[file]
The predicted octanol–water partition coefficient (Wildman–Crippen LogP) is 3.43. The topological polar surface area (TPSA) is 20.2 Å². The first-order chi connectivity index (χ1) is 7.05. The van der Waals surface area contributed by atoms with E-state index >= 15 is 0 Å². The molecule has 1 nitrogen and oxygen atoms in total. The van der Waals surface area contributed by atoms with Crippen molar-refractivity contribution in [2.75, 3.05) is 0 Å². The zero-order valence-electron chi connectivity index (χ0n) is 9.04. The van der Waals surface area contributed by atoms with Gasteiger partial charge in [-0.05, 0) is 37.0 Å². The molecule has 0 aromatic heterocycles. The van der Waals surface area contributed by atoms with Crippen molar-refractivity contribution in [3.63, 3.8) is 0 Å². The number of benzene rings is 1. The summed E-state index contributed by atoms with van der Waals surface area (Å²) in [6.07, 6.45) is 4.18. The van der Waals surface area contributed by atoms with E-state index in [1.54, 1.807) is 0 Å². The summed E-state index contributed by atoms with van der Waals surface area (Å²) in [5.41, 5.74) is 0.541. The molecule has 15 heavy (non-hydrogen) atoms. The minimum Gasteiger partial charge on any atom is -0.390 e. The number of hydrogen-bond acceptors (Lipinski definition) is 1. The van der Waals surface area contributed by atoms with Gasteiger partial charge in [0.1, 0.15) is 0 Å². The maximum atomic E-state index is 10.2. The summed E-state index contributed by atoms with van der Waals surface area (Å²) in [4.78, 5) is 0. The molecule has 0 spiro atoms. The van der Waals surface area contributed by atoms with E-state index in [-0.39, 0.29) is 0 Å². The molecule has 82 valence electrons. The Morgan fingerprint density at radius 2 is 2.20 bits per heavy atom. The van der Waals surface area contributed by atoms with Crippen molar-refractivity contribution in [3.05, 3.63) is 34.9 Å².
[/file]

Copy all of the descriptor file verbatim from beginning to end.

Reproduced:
The predicted octanol–water partition coefficient (Wildman–Crippen LogP) is 3.43. The topological polar surface area (TPSA) is 20.2 Å². The first-order chi connectivity index (χ1) is 7.05. The van der Waals surface area contributed by atoms with E-state index >= 15 is 0 Å². The molecule has 1 nitrogen and oxygen atoms in total. The van der Waals surface area contributed by atoms with Crippen molar-refractivity contribution in [2.75, 3.05) is 0 Å². The zero-order valence-electron chi connectivity index (χ0n) is 9.04. The van der Waals surface area contributed by atoms with Gasteiger partial charge in [-0.05, 0) is 37.0 Å². The molecule has 0 aromatic heterocycles. The van der Waals surface area contributed by atoms with Crippen molar-refractivity contribution in [3.63, 3.8) is 0 Å². The number of benzene rings is 1. The summed E-state index contributed by atoms with van der Waals surface area (Å²) in [6.07, 6.45) is 4.18. The van der Waals surface area contributed by atoms with E-state index in [1.54, 1.807) is 0 Å². The summed E-state index contributed by atoms with van der Waals surface area (Å²) in [5.41, 5.74) is 0.541. The molecule has 15 heavy (non-hydrogen) atoms. The minimum Gasteiger partial charge on any atom is -0.390 e. The number of hydrogen-bond acceptors (Lipinski definition) is 1. The van der Waals surface area contributed by atoms with Gasteiger partial charge in [0.1, 0.15) is 0 Å². The maximum atomic E-state index is 10.2. The summed E-state index contributed by atoms with van der Waals surface area (Å²) in [4.78, 5) is 0. The molecule has 0 spiro atoms. The van der Waals surface area contributed by atoms with E-state index in [-0.39, 0.29) is 0 Å². The molecule has 82 valence electrons. The Morgan fingerprint density at radius 2 is 2.20 bits per heavy atom. The van der Waals surface area contributed by atoms with Crippen molar-refractivity contribution in [3.05, 3.63) is 34.9 Å².